Nigeria’s government directed millers to alter their production of wheat flour to include 10-percent cassava flour by July 1, 2006. The government introduced the mandate to increase grower income from this Nigerian staple. Cassava flour, derived from dried cassava tubers, is widely used in foods across the country. Although mills have tried to comply, there is a shortage of cassava flour. To meet the spirit of the mandate, millers set up a $3.9 million fund to encourage cassava growers and processors. While millers will follow the mandate when they can, there are concerns over the undesirable changes in shelf-life, color, odor and taste that cassava brings to bread.

Prospects for Rice
While wheat is the headliner for U.S. exports to Nigeria, other grains have potential for increased sales. With promotional activities that target the growing number of middle-to-high income

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consumers, U.S. milled parboiled rice could easily compete for a share of the top niche segment of the Nigerian market now held by Southeast Asian countries. Industry representatives estimate that with appropriate market support, U.S. rice sales could increase from 12,000 tons to 100,000 tons annually. Domestic rice production continues to trend up, forecast at 2.8 million tons in marketing year 2006/07, 100,000 tons more than the year before. The government has taken several steps to achieve self-sufficiency, including incentives and a 100-percent duty on rice imports, designed to protect fledgling rice producers. Despite the high duty, rice imports continue to rise because local output is inadequate. Another aspect of the market is large-scale cross-border smuggling that is encouraged by the high duty. There is one sanctioned way to get around the 100-percent tariff — develop a business relationship with the two import companies that hold licenses to import 100,000 tons of brown rice a year at a 20-percent duty.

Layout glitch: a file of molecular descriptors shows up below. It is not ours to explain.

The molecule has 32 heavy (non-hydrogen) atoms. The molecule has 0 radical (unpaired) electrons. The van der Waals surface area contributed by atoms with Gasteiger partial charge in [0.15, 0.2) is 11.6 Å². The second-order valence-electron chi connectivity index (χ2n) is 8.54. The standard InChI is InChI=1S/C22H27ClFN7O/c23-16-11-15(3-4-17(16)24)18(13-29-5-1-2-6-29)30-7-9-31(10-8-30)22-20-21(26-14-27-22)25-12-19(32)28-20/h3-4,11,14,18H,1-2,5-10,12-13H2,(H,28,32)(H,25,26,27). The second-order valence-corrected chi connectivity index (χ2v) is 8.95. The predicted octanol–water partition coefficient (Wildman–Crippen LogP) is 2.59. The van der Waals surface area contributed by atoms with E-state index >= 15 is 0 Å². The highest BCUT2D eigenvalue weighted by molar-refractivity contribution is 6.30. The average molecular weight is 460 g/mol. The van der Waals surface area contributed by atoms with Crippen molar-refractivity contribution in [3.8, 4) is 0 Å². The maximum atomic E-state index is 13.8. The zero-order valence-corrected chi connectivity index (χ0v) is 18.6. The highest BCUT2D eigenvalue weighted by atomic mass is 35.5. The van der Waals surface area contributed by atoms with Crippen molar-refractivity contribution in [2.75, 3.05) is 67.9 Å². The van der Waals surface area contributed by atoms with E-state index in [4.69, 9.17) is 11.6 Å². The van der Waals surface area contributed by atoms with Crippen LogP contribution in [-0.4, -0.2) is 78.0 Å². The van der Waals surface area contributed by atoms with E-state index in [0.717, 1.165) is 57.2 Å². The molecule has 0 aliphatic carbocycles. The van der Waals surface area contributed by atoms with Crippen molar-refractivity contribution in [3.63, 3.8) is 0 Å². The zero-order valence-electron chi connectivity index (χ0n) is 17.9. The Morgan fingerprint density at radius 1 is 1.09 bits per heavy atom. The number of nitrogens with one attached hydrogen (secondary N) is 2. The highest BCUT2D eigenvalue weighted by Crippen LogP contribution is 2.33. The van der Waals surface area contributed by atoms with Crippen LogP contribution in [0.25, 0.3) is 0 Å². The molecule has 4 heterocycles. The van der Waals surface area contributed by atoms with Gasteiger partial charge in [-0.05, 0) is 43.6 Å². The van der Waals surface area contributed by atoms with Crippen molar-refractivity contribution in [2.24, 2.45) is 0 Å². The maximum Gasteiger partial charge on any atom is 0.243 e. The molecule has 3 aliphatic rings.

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poultry industry. Total feed usage is expected to be 810,000 tons, up from 800,000 in marketing year 2005/06.

Sorghum Best Crop for Nigeria
Sorghum, Nigeria’s most widely cultivated grain, accounts for 45 percent of crop acreage. Production in marketing year 2006/07 is forecast at 10.6 million tons, up slightly from the year before, mostly due to improved local seed varieties. Sorghum enjoys a large and growing domestic demand based on its extensive use as food in all parts of northern Nigeria and in brewing homemade beer. The use of sorghum in animal feed is also trending upwards because of tight corn supplies. � The author is an agricultural specialist with the Office of Agricultural Affairs in Lagos, Nigeria. E-mail:

Breweries, Poultry Feed Fuel Demand for Corn
At 7.35 million tons, the Nigerian corn production forecast for marketing year 2006/07 is up from 7 million tons last year. This increase is based on early rains, not improved inputs or cultivation techniques. Most of the crop is destined for human consumption, fueled by increased brewery demand. However, feed utilization is also increasing, thanks to rapid growth in the